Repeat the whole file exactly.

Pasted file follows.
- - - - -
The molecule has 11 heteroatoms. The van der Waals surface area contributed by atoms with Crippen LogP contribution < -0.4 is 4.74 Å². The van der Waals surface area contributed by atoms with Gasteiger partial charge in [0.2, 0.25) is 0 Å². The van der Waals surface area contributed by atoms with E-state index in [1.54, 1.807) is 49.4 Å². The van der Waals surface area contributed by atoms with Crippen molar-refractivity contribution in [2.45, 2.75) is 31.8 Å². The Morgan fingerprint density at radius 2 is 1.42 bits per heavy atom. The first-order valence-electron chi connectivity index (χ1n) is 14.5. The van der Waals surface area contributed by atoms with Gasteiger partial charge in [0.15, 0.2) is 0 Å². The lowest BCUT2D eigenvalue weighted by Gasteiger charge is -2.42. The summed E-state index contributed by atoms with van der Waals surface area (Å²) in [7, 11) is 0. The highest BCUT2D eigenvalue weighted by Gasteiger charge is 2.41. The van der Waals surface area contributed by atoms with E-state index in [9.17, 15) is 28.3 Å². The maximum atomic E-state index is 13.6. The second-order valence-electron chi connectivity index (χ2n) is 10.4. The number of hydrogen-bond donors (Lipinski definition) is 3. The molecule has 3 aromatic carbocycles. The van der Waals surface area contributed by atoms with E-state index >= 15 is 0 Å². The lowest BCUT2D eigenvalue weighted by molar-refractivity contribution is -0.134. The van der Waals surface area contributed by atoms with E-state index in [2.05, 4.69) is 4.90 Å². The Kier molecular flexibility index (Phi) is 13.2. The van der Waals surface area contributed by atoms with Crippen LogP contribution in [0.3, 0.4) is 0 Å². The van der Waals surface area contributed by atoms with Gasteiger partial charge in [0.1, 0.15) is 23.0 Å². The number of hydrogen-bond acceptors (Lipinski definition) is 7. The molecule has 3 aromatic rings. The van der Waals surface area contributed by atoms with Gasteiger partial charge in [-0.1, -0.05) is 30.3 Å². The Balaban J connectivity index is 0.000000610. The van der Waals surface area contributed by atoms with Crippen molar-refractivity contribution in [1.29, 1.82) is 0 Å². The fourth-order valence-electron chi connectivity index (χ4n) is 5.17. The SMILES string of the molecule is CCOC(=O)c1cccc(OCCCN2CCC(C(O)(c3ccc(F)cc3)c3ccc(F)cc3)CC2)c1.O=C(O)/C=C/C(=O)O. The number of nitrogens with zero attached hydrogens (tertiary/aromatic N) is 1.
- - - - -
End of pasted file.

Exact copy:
The molecule has 11 heteroatoms. The van der Waals surface area contributed by atoms with Crippen LogP contribution < -0.4 is 4.74 Å². The van der Waals surface area contributed by atoms with Gasteiger partial charge in [0.2, 0.25) is 0 Å². The van der Waals surface area contributed by atoms with E-state index in [1.54, 1.807) is 49.4 Å². The van der Waals surface area contributed by atoms with Crippen molar-refractivity contribution in [2.45, 2.75) is 31.8 Å². The Morgan fingerprint density at radius 2 is 1.42 bits per heavy atom. The first-order valence-electron chi connectivity index (χ1n) is 14.5. The van der Waals surface area contributed by atoms with Gasteiger partial charge in [0.15, 0.2) is 0 Å². The lowest BCUT2D eigenvalue weighted by Gasteiger charge is -2.42. The summed E-state index contributed by atoms with van der Waals surface area (Å²) in [7, 11) is 0. The highest BCUT2D eigenvalue weighted by Gasteiger charge is 2.41. The van der Waals surface area contributed by atoms with E-state index in [9.17, 15) is 28.3 Å². The maximum atomic E-state index is 13.6. The second-order valence-electron chi connectivity index (χ2n) is 10.4. The number of hydrogen-bond donors (Lipinski definition) is 3. The molecule has 3 aromatic carbocycles. The van der Waals surface area contributed by atoms with E-state index >= 15 is 0 Å². The lowest BCUT2D eigenvalue weighted by molar-refractivity contribution is -0.134. The van der Waals surface area contributed by atoms with E-state index in [2.05, 4.69) is 4.90 Å². The Kier molecular flexibility index (Phi) is 13.2. The van der Waals surface area contributed by atoms with Crippen LogP contribution in [0.3, 0.4) is 0 Å². The van der Waals surface area contributed by atoms with Gasteiger partial charge in [0.1, 0.15) is 23.0 Å². The number of hydrogen-bond acceptors (Lipinski definition) is 7. The molecule has 3 aromatic rings. The van der Waals surface area contributed by atoms with Gasteiger partial charge in [-0.1, -0.05) is 30.3 Å². The Balaban J connectivity index is 0.000000610. The van der Waals surface area contributed by atoms with Crippen molar-refractivity contribution in [1.29, 1.82) is 0 Å². The fourth-order valence-electron chi connectivity index (χ4n) is 5.17. The SMILES string of the molecule is CCOC(=O)c1cccc(OCCCN2CCC(C(O)(c3ccc(F)cc3)c3ccc(F)cc3)CC2)c1.O=C(O)/C=C/C(=O)O. The number of nitrogens with zero attached hydrogens (tertiary/aromatic N) is 1.